OK, full disclosure:  I have no clue what this graph means.  But it looks rather patriotic, dontcha think?  Anyway, as an example, Wal-Mart has a ton of part-time employees who theoretically wouldn’t be eligible for holiday pay…but they’re also not likely to be closed on Election Day, either.  Heck, they were open on Thanksgiving Day last year.  I know because I went.  (Yes, I recognize that this makes me part of the problem.)  They had cops there at the ready to break up the anticipated brawls over crappy TVs, but sadly, it was a complete snoozefest.  I was sorely disappointed at the general civility and lack of WWE antics.  Come ON, America.  HAVE WE LOST ALL SENSE OF TRADITION?

Ah, well.

Another thing to consider here is that many states already have laws in place allowing time off to vote. Some states even require that you get paid time off to vote.  So what happens to those laws if the President declares a national holiday?  I imagine they won’t be officially repealed, but they certainly could be.  At the least, they’d be largely redundant.  And it might be cheaper for an employer to close – and pay no one for the day, because they don’t have to – than to try to stay open and schedule everyone around their voting activities.

With all that said, employees DO need to understand their rights around voting, and pursue remedies if they’re discouraged from doing so.  A lot was sacrificed to GIVE you this right, and the best way to honor those efforts is to cast your ballot.

Source:  Truthdig

But if we DO get a holiday out of the deal, I promise I won’t judge you for exercising your rights in your new Dr. Martens.     (Because I only judge Crocs.  But don’t let that keep you from voting.)

boots

These boots were made for votin’….

Have a great 4th, peeps! <insert fireworks and sparklers>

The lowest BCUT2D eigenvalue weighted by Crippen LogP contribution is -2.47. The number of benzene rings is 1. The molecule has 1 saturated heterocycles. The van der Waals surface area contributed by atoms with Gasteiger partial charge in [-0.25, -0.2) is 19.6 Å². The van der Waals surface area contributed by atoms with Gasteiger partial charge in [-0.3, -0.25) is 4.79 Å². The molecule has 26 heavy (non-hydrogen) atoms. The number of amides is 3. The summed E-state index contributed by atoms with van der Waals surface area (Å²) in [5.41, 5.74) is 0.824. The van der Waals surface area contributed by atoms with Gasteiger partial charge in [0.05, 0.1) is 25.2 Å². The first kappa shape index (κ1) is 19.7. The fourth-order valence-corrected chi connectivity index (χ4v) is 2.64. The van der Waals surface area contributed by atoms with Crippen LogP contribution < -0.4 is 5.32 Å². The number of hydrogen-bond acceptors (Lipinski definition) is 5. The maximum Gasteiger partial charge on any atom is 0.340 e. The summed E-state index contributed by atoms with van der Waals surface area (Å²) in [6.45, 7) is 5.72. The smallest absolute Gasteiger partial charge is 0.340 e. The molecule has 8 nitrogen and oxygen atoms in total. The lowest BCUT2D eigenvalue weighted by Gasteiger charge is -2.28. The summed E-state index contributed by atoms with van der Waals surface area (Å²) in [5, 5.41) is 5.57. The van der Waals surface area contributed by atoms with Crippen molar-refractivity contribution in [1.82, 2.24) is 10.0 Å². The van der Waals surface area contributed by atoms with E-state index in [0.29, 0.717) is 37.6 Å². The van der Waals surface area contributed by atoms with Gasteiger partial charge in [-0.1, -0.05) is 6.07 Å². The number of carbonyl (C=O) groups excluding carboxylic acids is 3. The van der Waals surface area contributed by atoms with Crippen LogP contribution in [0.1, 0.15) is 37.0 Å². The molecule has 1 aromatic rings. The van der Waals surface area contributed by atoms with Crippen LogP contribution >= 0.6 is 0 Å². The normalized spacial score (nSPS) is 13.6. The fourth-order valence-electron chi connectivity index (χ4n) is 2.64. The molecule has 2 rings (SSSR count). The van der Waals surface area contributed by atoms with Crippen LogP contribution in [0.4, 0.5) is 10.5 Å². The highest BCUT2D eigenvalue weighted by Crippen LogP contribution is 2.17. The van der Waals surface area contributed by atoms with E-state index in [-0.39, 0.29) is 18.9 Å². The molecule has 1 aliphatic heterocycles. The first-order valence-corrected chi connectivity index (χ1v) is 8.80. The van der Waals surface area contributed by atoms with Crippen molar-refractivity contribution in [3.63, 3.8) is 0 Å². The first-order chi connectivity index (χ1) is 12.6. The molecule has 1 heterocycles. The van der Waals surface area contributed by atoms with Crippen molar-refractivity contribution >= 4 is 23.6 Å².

June Was Blingin’ out All Over

Since you’re all quite figuratively dying for an update….

No.  The landscaping isn’t done yet.

But it’s not due to lack of effort…if by “effort” you mean I glance at the stack of edging rocks collecting pollen beside my driveway every day when I’m tooling into the garage after work wondering what’s for supper.

In my defense, there’s been a bunch of other shiz going on this past month, too.

First up – I had a birthday.  (Shout out to my fellow Gemini peeps.)  Now, normally, this would be largely a non-event.  I’m not one who needs a huge fuss on her birthday.  I mean, first of all, I’m probably dieting, so it’s not like I’m getting any actual cake, right?  For the most part, I’m happy just getting a few cards, and having one day with a steady stream of Facebook notifications from folks who but for the gift of technology would neither know (nor care) about your special day.

And if you remember, last year’s birthday was kind of a bust.  I didn’t get even a mention of the day from the hubs.

(Side note:  This year, he did remember to at least wish me a happy birthday.  Still waiting for that card.  So much for managing my own expectations, I guess.)

This year, I decided to proactively treat myself.  BY SHOPPING. Because obviously, I am worth it.

Without further ado, I bring you the 2016 Birthday Loot Review.

**NOTE:  Men and non-shoppers can scroll down to the next bold green words.**

Since I shop a lot (A hella lot.  Hello, my name is Kate, I have A Problem) I have quite a few store-branded credit cards.  Now, if you use these cards, you absolutely HAVE to pay them off in full every month, because they charge an astronomical interest rate that will make your $50 sweater purchase rival the national debt in a matter of months.  But, as a token of gratitude for your money patronage, many of them send you “Free Gift on Your Birthday” coupons.  Usually it’s $10-15 off any purchase – no minimum.  So, at that point, it’s Game On! to see how much you can bag for essentially free.

Here’s my $15 Free Loot from The Limited.  (Total for both:  $14.71.  Yes, I did leave 29 cents on the table.  I promise I’ll try harder next year.)

bdayshop2bdayshop3

I still have $15 at NY & Company and Ann Taylor to use before the end of the month.  CHALLENGE ACCEPTED.  Yay free stuff!